Helen Frances Catherine Douglas (Sandford)

The wife of a bishop and cousin of a Marquess, Mrs Sandford was certainly amongst the crème de la crème of Edinburgh society at the beginning of the nineteenth century; although as her father had been an exiled Jacobite and her husband was a bishop of a small and recently persecuted church, she must have known the fragility of social status. She, however, enjoyed a long and stable reign in Edinburgh, surrounded by family members, always living in the most fashionable addresses in the New Town, and seeing all her daughters well married.

Erskine Douglas, a physician at Hexham, 7th son of Sir William Douglas of Kelhead. He died at Brompton in 1791. His grandson recounted his part in the Jacobite rebellions:
After fighting, on the side of the Chevalier, through the forty-five, and sharing the subsequent fortunes of his master, [he] had some years before returned from France, and was then residing at Bath. Mr Douglas... was the son of Sir William Douglas, Baronet, of Kelhead in Dumfriesshire, whose representative is the present Marquis of Queensberry... As this prince [Charles Stuart] passed Kelhead on his march into England, Lady Douglas appeared at the foot of the avenue with two of her sons, whm she presented with the following Spartan address: "Please your royal highness, here are my two sons; if they don't do their duty in a manner worthy of their name, hang them on the first tree." For some time Mr Douglas wandered about in disguise as a female mendicant, and in that character made his appearance at Queensberry House in Edinburgh, and with great difficulty gained admittance to his mother, Lady Douglas, who supplied him with more suitable attire. Under a feigned name he found asylum in the houses of different friends... After the battle of Culloden, in which he encountered one of his brothers on the opposite side, he made his escape to the continent, where he remained with prince Charles Edward for several years. He never spoke of the prince but with tears in his eyes, as "his dear master". (3)
Eleanor Wetters, a widow when Erksine married her.
In 1793 they lived at 5 Hanover Street, moving by 1797 to 3 North Castle Street, around 1803 to 6 Heriot Row, then finally in 1809 to 17 Melville Street. The house in Heriot Row was again for sale in 1814 and was described:
HOUSE IN HERIOT ROW FOR SALE. The House, possessed by James Hamilton, Esq. consisting of three stories, besides two sunk stories. The house was built by Bishop Sandford, for his own occupation, and is most substantially finished. There are three rooms in each of the two principal stories and four in the attic storey. The laundry and wash-house are convenient, and the cellarage extensive (4)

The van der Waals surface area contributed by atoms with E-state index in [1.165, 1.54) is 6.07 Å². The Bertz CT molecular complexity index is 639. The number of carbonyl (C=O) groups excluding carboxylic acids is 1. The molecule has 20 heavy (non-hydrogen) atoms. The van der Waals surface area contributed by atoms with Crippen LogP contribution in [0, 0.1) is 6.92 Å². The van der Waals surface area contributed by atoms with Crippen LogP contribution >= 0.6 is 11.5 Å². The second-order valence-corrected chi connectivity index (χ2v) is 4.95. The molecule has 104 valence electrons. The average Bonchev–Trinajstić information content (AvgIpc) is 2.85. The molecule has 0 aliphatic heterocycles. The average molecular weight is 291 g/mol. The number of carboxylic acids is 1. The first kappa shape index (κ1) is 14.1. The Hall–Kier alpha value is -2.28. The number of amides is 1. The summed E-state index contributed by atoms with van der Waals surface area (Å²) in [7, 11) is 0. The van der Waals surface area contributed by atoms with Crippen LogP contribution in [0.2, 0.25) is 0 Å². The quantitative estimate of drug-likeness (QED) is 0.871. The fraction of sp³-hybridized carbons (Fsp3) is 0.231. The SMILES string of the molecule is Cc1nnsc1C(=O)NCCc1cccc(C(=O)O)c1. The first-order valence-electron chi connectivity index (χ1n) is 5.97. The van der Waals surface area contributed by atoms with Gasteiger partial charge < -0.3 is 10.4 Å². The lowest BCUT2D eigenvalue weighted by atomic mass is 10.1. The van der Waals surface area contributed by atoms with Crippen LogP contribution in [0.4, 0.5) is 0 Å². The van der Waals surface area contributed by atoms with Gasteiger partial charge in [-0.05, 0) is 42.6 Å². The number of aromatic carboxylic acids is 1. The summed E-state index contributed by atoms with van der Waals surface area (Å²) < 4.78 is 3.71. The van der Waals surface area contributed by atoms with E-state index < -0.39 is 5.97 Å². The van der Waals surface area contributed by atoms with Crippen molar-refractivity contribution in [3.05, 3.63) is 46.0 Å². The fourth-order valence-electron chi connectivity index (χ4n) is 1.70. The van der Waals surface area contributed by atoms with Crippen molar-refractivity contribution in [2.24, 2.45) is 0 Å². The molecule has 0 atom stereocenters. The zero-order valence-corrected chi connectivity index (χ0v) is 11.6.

Wife of the Bishop of Edinburgh
Her son said that it was her family who invited Sandford to Scotland:
Self-denial was a grace which Mr Sandford religiously practiced. On the other hand, liberality to others assumed, in him, almost the character of weakness... Under these circumstances, as a residence at Sunbury proved very expensive, and he had no immediate prospect of preferment, he was induced to entertain the suggestion of Mrs Sandford's relations in Scotland, who recommended a temporary residence in Edinburgh. They kindly represented the advantage which might accrue to an English clergyman of popular talents, who should open a chapel in that city, and be disposed to receive pupils into his house.' (3 p.24)
Wealth at death
She didn't leave a will, but her husband left her everything a few years earlier: the only will in the group not to trouble with legal forms:
'In the intention if it please God to allow me time to execute my purpose properly I think it right now to provide against all accidents to declare that as in case of my death my heritable property consisting of my house in Melville Street becomes the property of my dear and excellent wife, so do I desire that all my moveable property of every description may also be delivered up to her sole possession. These few lines written all by my own hand on the twenty third day of September 1829 are sufficient to make known my will in this respect should it not please God to permit me the time to express my purposes in more exact and legal terms. Daniel Sandford. DD. (addressed) For Mrs Sandford in case of my death. DS.' (5)
Chapel connection
1794 (rector's wife)
Daniel Sandford
Eleanor Sarah Sandford (1791-1815), Erskine Douglas (1793-1861, advocate), Frances Catherine (1795-1875), Daniel Keyte (3 Feb 1798 - 1838, Greek scholar), Wilhelmina (b.1799 m. Montague Bere Esq of Morebath, Devon), Sarah (b.26 February 1800, married James-Edmund Leslie of Leslie House, co. Antrim), John (b.22 March 1801, canon of Worcester, and vicar of Dunchurch, Sandford's biographer).
Related to
First cousin once removed of Charles Douglas, Marquess of Queensberry, as her son John was careful to note in Daniel Sandford's biography (3). Sister of Mary Clementina Douglas
Further research
Letter of Attorney for managing a plantation in the West Indies: Erskine Douglas of Ulverstone appoints John Wooderburn of Sevannal le Mar in Jamaica Re plantation called Mount Pleasant, Hanover, Jamaica. Cumbria Record Office, Barrow, BD HJ PRECEDENT BOOK 2/Page 142-143


  1. Registers of Charlotte Chapel (NAS CH12/3)
  2. Edinburgh Post Office Directory 1818
  3. John Sandford, 'Memoir' in Remains of the late Right Reverend Daniel Sandford (Waugh & Innes, Edinburgh, 1830) vol.1 p.17-19
  4. Caledonian Mercury 8 January 1814
  5. Daniel Sandford's Will, National Archives of Scotland

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